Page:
Bill Seeks to Stop ‘Blacklisting’ Rule
A rule requiring contractors bidding on federal projects to disclose civil, administrative and workplace protection violations may be rolled back under a new bill.
Originally issued in July 2014 and amended in August 2016, the Fair Pay and Safe Workplaces Rule was scheduled to go into effect Oct. 25, 2016, implementing President Barack Obama's Fair Pay and Safe Workplaces Executive Order 13673.
The month the rule was set to go into effect, a federal court in Texas issued a preliminary injunction against the provisions.
The rule requires businesses seeking federal contracts of over $500,000 to disclose not only civil and administrative proceedings against them, but also violations of any of 14 listed workplace protections in the past three years.
A copy of the final rule is available here.
A Joint Resolution
While a legal challenge against the rule is still pending, members of Congress are employing a legislative strategy to try to make the controversial measure disappear.
The U.S. House Education and Workforce Committee Chairwoman Virginia Foxx (R-N.C.) introduced H.J. Res. 37 resolution last week.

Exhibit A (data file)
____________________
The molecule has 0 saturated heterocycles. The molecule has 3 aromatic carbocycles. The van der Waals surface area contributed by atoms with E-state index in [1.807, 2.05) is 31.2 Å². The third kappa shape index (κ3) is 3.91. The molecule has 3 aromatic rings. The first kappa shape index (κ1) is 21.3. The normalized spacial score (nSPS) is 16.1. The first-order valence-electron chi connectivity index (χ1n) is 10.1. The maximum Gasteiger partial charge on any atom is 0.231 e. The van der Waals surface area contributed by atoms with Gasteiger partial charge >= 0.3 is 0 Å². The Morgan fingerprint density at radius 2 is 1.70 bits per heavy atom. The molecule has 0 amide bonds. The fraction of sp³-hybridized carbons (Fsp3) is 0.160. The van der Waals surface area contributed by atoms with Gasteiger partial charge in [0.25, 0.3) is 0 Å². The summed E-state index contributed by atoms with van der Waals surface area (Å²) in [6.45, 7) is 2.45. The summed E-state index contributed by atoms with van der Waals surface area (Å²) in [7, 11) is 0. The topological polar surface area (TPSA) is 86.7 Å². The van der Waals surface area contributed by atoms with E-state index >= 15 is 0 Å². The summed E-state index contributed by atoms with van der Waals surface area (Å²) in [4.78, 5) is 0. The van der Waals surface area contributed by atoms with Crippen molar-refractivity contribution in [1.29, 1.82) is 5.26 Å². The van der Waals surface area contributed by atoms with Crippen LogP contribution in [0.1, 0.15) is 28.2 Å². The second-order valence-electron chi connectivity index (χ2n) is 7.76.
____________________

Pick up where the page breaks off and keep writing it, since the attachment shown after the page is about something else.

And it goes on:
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Opponents to the rule say the measures will disrupt the federal procurement process for projects.
The bill provides for congressional disapproval under the Congressional Review Act to invalidate the Federal Acquisition Regulatory Council and U.S. Department of Labor's "blacklisting" rule.
The joint resolution of disapproval now goes to the Senate for vote. Some experts say the rarely used legislative tool may be successful in this case, with President Donald J. Trump in the White House and Republicans currently in control of both houses of Congress.
For and Against
The Department of Labor holds that the new rule, which is supported by some labor organizations, ensures contractors who don’t follow the rules aren’t rewarded with federal contracts, and those who do are given a fair chance.
Opponents, however, fear that the rule “imposes a sweeping new regulatory scheme on federal contractors that will disrupt the federal procurement process, significantly increase red tape and costs for both government and industry, and serve as a barrier to entry to federal contracting for many businesses,” according to the Associated Builders and Contractors.